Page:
Signs & Symptoms Retinoblastoma in Children

What is Retinoblastoma?


Retinoblastoma is an eye cancer commonly experienced by children, but can also be experienced by adults. Retinoblastoma invades the mesh of the eye or retina located on the inner eye wall. Retinoblastoma can attack one or both eyes.

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Most of these diseases occur in children under 5 years of age.

The human retina is formed by cells called retinoblasts. Cancer occurs because of a genetic mutation that keeps the retinoblasts reproducing until the tumor grows on the retina. 

This cancer can grow to all parts of the eye to spread to other body parts, such as the brain and spine.

Stages of development of this disease are as follows:
  • Intraocular retinoblastoma. This is an early stage of retinoblastoma disease. At this stage, retinoblastoma has not spread to the outer tissue of the eye.
  • extraocular retinoblastoma. At this stage, the cancer virus has spread beyond the eyes or to other parts of the body.
  • Recurrent retinoblastoma. After treatment, the cancer virus re-grows and spreads to the eyes or to other parts of the body.

Eye cancer primarily occurs in children at an early age, with 90% of cases being diagnosed before 5 years of age. Retinoblastoma is rare in adults.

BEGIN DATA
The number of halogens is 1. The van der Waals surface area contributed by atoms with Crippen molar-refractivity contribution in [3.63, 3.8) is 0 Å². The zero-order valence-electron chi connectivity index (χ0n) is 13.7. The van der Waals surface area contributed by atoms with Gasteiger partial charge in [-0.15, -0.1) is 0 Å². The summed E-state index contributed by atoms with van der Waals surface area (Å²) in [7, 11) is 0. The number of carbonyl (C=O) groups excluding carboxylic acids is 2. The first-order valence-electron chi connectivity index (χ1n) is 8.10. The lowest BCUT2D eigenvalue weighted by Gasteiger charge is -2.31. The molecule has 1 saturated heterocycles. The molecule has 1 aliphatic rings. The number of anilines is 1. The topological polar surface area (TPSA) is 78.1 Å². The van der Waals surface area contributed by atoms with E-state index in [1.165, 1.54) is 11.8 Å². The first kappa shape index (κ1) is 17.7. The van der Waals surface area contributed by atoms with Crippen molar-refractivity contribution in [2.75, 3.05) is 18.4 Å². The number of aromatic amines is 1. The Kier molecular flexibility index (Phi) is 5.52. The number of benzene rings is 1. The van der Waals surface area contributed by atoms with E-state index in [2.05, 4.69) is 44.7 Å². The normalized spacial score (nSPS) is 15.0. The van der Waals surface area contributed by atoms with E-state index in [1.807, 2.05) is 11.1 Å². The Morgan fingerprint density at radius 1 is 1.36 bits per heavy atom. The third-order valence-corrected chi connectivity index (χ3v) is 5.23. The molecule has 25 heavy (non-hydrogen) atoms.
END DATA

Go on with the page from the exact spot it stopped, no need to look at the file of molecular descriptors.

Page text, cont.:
Signs & symptoms retinoblastoma in Children


What are the signs and symptoms of eye cancer (retinoblastoma)?

Common symptoms of retinoblastoma can be leukokoria, which is white in the pupils of the eyes when exposed to light. Can also occur squint, swelling of the eyes, and red eyes. Immediately see a doctor if the condition of the child's eyes worsen, like red eyes that do not get better.

This disease can cause blindness and the emergence of other types of cancer in children who have had retinoblastoma. Cancer may reappear in healthy eyes or in other parts of the body. 

People with retinoblastoma will be advised to perform regular eye health checks, before and after treatment to minimize retinoblastoma recurrence.
Other signs include:
  • The eyes look like they're looking in different directions (lazy eye)
  • Redness of the eyes and swelling
  • The eyeball looks bigger than normal


There may be some signs and symptoms that are not mentioned above. Consult your doctor If you have concerns about a symptom or If the family has a history of the disease, make sure you check for early detection and treatment retinoblastoma. Each body works in a different way. It's good to discuss with the doctor what is best for your situation.

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